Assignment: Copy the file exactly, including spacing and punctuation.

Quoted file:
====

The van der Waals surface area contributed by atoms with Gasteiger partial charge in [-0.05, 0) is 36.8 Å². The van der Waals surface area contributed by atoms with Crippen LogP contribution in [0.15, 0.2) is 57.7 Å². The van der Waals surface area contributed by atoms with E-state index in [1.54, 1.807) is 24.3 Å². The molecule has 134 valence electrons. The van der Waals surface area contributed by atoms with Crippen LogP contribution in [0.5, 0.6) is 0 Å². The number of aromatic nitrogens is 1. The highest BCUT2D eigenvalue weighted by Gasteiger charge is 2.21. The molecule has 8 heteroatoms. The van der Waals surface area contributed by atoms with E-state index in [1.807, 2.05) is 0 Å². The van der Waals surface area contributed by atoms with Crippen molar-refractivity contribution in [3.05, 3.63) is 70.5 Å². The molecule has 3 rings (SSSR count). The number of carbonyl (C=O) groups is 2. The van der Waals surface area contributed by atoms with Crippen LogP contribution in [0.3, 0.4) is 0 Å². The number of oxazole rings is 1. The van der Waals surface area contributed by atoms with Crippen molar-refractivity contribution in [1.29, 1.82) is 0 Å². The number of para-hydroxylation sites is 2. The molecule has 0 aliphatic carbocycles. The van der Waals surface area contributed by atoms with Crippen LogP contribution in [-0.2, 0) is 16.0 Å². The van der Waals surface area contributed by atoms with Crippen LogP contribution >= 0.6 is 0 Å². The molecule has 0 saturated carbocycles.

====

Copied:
The van der Waals surface area contributed by atoms with Gasteiger partial charge in [-0.05, 0) is 36.8 Å². The van der Waals surface area contributed by atoms with Crippen LogP contribution in [0.15, 0.2) is 57.7 Å². The van der Waals surface area contributed by atoms with E-state index in [1.54, 1.807) is 24.3 Å². The molecule has 134 valence electrons. The van der Waals surface area contributed by atoms with Crippen LogP contribution in [0.5, 0.6) is 0 Å². The number of aromatic nitrogens is 1. The highest BCUT2D eigenvalue weighted by Gasteiger charge is 2.21. The molecule has 8 heteroatoms. The van der Waals surface area contributed by atoms with E-state index in [1.807, 2.05) is 0 Å². The van der Waals surface area contributed by atoms with Crippen molar-refractivity contribution in [3.05, 3.63) is 70.5 Å². The molecule has 3 rings (SSSR count). The number of carbonyl (C=O) groups is 2. The van der Waals surface area contributed by atoms with Crippen LogP contribution in [0.3, 0.4) is 0 Å². The number of oxazole rings is 1. The van der Waals surface area contributed by atoms with Crippen molar-refractivity contribution in [1.29, 1.82) is 0 Å². The number of para-hydroxylation sites is 2. The molecule has 0 aliphatic carbocycles. The van der Waals surface area contributed by atoms with Crippen LogP contribution in [-0.2, 0) is 16.0 Å². The van der Waals surface area contributed by atoms with Crippen LogP contribution >= 0.6 is 0 Å². The molecule has 0 saturated carbocycles.